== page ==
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ROUND (O. Fr. rond, Lat. rolundus, the Fr. is the source also of Du. rond; Ger.-, Swed., Dan. and Nor. rund), circular, spherical, globular. As a substantive, the word has several specific applications; thus it is used of the rung of a ladder, of a rounded cross-bar connecting the legs of a chair, of the circuit of the watch under an officer which patrols the sentries in a fortress, fortified town, camp or other military station, and hence of the beat or customary course of a policeman, a postman, or a tradesman, and of the full course at such a game as golf. Similarly there were old dances called " rounds," in which the dancers stood in a circle or ring. They were popular in the 16th and 17th centuries. Later the name was also applied to country dances where the dancers stood in two lines. For the " round " in music see CANON. A complaint or remonstrance signed by a number of persons is commonly known as a "round robin "; properly such a document should have the signatures arranged in a circle, the idea being that thus the order in which the complainants signed should be unknown. In the 16th century " round robin " was a name of mockery given to the Eucharist.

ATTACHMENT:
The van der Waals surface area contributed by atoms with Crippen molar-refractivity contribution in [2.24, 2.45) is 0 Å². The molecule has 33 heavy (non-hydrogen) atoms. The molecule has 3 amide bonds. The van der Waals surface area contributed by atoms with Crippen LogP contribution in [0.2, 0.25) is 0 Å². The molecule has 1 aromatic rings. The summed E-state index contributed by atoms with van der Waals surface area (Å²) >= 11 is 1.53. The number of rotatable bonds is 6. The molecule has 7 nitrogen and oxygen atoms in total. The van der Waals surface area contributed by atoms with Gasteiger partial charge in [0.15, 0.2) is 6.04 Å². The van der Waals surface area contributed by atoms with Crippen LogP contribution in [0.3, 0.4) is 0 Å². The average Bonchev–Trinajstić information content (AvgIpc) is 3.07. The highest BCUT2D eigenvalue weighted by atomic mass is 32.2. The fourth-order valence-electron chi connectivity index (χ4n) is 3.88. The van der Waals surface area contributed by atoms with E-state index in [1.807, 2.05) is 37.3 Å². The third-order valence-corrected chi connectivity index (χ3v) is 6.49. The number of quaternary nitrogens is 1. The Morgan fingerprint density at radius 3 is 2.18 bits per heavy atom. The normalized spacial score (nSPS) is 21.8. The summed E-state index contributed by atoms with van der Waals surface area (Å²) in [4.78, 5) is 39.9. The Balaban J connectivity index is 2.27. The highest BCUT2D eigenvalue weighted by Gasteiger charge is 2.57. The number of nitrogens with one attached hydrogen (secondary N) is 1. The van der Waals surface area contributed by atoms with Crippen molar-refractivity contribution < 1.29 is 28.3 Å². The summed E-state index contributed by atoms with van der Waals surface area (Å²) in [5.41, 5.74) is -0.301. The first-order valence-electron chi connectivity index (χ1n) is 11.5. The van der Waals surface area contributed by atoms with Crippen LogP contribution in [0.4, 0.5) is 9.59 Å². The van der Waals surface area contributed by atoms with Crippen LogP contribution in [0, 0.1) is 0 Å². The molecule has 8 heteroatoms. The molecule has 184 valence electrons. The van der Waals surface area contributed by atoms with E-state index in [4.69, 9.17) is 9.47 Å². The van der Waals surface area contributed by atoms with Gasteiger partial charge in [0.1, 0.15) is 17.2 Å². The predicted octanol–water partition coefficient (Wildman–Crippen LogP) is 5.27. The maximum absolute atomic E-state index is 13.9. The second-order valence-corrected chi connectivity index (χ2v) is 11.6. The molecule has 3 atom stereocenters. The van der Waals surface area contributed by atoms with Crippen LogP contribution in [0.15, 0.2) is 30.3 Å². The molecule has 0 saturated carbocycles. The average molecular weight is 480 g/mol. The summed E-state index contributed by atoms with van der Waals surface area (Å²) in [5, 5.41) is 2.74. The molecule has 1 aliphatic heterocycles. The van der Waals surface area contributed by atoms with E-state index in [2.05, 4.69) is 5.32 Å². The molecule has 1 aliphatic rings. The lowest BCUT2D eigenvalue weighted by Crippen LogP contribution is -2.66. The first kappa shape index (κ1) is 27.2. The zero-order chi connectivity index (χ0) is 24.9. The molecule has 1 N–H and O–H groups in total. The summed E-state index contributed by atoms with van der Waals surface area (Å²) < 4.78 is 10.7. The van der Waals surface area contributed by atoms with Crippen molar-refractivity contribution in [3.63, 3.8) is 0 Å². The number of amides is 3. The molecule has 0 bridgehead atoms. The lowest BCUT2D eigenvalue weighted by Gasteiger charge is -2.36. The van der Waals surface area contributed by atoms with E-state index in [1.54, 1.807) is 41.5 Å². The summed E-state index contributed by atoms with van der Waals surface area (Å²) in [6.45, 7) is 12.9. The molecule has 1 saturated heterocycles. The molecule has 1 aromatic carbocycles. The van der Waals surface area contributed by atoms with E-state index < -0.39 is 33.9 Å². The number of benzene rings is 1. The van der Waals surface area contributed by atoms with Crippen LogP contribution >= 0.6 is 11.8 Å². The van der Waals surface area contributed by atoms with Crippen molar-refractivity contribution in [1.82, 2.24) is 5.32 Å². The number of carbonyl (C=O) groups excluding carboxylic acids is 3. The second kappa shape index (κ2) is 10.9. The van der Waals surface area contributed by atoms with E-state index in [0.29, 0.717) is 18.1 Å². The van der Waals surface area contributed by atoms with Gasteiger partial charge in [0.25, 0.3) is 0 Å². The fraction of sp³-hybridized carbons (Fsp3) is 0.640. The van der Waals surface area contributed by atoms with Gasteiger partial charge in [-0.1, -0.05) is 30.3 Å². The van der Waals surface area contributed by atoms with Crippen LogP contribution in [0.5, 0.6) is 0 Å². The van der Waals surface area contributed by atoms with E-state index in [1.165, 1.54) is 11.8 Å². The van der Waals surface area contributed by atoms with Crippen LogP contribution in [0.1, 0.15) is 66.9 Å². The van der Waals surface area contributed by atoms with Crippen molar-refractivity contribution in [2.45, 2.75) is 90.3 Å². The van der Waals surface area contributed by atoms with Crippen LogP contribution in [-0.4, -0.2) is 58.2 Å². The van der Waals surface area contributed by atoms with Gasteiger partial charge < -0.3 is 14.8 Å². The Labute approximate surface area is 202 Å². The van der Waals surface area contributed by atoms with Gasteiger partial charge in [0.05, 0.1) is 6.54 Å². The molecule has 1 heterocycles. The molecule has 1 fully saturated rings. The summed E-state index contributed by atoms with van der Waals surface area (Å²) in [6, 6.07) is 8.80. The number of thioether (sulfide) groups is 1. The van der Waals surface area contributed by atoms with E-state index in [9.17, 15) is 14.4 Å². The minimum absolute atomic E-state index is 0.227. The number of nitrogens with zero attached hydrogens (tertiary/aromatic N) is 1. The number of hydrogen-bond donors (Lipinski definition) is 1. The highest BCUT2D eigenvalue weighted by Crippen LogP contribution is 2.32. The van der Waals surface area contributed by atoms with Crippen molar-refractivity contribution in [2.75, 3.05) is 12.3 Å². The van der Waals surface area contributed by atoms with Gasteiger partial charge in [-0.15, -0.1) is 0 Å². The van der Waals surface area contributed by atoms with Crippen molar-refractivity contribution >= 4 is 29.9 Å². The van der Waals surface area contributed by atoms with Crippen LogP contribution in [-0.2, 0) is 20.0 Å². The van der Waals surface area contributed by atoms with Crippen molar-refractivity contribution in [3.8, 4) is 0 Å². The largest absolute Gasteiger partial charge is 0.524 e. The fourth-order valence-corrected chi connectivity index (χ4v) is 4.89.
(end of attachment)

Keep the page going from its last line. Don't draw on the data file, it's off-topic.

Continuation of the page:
Note - this article incorporates content from Encyclopaedia Britannica, Eleventh Edition, (1910-1911)

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